I agree with others that this is a political favor to the US. Yes, the US economy benefits from lower oil prices. However, the bigger and more important benefit (at least to the current administration) to place economic pressure on Russia and Putin. The US has supported Saudi Arabia for a long time and this is just returning the favor. This is a cunning geopolitical move designed to destabilize Russia. AND - our administration is willing to put domestic oil shale production under the gun to do it!
The last thing we need is for our economy to get used to lower oil prices just to have them snap back up once the US has completed its dirty deed, allowing our economy to grow then shoving it back into recession. Also, lower oil prices will have a destabilizing effect on nations OTHER than Russia. We are playing with fire, here.

Turnover, and how HR is a corporate tool.

Think companies care about turnover? Think again.
Turnover, as a corporate strategy, has both its costs and its benefits. Benefits you say? Yes, benefits! If you are prepared for a high turnover rate, you can get away with treating your employees how you want. More to the point, though, employers commonly see employees as widgets to be replaced if they quit or "malfunction." They can get away with this because of extended high unemployment. You see, the official government unemployment rate was redefined in 1994 (from U5 to U3). So despite the official (U3) 5.7% number that suggests near full employment, the classic measure (U5) stands at 7.1%. Even during the recession of the early 2000s, U5 never rose above 7.2%. So by the true classic economic measurement, we are a fair ways off from full employment.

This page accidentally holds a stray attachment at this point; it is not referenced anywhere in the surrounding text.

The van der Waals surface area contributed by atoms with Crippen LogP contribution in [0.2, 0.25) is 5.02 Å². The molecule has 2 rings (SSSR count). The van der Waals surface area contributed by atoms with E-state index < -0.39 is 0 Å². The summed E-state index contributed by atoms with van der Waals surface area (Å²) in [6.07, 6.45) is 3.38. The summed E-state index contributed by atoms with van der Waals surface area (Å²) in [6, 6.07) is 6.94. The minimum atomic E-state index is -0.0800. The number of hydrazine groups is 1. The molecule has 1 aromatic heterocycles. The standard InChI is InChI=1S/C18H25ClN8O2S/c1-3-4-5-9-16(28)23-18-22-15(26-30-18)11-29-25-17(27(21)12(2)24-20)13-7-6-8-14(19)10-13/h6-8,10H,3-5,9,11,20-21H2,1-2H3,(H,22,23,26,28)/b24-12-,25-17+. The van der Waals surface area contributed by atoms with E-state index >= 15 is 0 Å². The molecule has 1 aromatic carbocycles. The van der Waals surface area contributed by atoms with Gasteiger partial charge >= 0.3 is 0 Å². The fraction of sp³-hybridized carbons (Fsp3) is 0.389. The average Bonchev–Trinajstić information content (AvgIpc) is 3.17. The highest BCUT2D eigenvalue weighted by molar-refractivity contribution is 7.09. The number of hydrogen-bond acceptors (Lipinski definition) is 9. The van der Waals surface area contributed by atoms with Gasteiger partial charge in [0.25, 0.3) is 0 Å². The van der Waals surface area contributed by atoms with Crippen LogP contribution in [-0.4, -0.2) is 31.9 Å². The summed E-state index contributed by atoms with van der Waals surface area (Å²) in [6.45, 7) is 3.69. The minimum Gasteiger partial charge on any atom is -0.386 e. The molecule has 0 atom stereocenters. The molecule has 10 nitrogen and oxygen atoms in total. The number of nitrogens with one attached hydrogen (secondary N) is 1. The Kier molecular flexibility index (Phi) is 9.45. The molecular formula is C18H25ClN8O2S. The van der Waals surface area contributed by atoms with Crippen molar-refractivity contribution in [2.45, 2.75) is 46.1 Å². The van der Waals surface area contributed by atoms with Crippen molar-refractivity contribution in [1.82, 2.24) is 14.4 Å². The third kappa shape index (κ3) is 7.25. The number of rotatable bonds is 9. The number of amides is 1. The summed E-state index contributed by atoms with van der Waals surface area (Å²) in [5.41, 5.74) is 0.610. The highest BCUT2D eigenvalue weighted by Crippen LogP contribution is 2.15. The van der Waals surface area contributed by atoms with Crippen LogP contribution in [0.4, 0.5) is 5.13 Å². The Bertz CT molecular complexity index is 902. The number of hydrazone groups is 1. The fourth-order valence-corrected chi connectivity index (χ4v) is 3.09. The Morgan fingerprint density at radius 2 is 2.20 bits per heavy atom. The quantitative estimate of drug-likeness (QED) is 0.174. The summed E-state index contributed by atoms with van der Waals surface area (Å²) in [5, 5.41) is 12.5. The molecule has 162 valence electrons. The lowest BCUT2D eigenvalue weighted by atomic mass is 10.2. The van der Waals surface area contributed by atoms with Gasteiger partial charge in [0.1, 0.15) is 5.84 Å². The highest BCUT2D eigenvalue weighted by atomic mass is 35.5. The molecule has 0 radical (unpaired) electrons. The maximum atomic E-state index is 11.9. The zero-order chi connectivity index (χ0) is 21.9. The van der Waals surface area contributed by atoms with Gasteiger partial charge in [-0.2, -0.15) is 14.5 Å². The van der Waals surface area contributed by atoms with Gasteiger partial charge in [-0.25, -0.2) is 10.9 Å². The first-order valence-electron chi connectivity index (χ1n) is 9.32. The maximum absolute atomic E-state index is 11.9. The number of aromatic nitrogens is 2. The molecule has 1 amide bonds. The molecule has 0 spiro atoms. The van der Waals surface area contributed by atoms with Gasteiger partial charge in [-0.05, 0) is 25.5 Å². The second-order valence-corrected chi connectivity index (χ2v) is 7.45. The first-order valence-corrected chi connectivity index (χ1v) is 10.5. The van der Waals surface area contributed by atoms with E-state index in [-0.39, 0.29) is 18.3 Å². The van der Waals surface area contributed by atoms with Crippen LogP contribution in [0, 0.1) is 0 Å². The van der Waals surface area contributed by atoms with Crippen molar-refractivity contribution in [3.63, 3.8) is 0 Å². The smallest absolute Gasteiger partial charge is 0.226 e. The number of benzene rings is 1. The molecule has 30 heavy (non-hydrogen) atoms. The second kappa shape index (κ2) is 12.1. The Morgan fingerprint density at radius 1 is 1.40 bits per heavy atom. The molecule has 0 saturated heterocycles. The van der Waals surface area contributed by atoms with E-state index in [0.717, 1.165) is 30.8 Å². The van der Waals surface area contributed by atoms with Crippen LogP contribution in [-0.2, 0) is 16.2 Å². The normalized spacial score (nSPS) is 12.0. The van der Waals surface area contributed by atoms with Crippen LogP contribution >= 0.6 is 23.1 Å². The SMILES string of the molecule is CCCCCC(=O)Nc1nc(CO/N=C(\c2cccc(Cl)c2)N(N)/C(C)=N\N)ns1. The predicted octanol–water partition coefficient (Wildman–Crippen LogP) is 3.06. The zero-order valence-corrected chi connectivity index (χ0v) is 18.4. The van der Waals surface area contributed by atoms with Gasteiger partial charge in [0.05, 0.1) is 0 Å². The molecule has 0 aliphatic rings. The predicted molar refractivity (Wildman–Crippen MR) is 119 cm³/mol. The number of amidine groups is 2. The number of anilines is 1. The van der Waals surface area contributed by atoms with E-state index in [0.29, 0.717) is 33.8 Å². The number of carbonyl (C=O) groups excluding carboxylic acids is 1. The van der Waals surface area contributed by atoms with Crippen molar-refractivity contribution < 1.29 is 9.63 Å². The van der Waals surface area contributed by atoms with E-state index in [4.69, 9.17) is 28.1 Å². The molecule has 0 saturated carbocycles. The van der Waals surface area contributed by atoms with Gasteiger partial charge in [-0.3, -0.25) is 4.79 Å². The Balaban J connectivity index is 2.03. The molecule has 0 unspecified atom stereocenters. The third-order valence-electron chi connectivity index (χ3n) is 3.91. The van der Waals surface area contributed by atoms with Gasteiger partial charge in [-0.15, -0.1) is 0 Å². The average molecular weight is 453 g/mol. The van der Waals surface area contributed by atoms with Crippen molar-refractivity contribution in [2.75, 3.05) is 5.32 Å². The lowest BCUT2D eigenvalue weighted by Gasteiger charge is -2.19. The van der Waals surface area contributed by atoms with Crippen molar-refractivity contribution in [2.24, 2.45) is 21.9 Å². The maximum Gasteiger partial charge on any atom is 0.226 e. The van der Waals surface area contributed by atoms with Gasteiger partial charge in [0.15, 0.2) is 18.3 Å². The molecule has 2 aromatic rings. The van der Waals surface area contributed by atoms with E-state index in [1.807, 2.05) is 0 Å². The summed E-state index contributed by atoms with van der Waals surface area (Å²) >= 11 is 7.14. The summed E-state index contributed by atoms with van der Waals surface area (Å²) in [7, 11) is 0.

It's not just continued high unemployment that has contributed to the "widgetization" of employees, but the "commoditization" of labor. For all but the executives and the most creative professions, employers are taking a "Hamburger Helper" approach to labor: engineer the division of labor within the organization to provide each employee with a static set of tasks and the routine training and reference tools to complete them, and then just add warm bodies! Enforce compliance within this prearranged set of affairs with draconian attendance policies and quick punishment for not staying strictly within the established policy and procedure.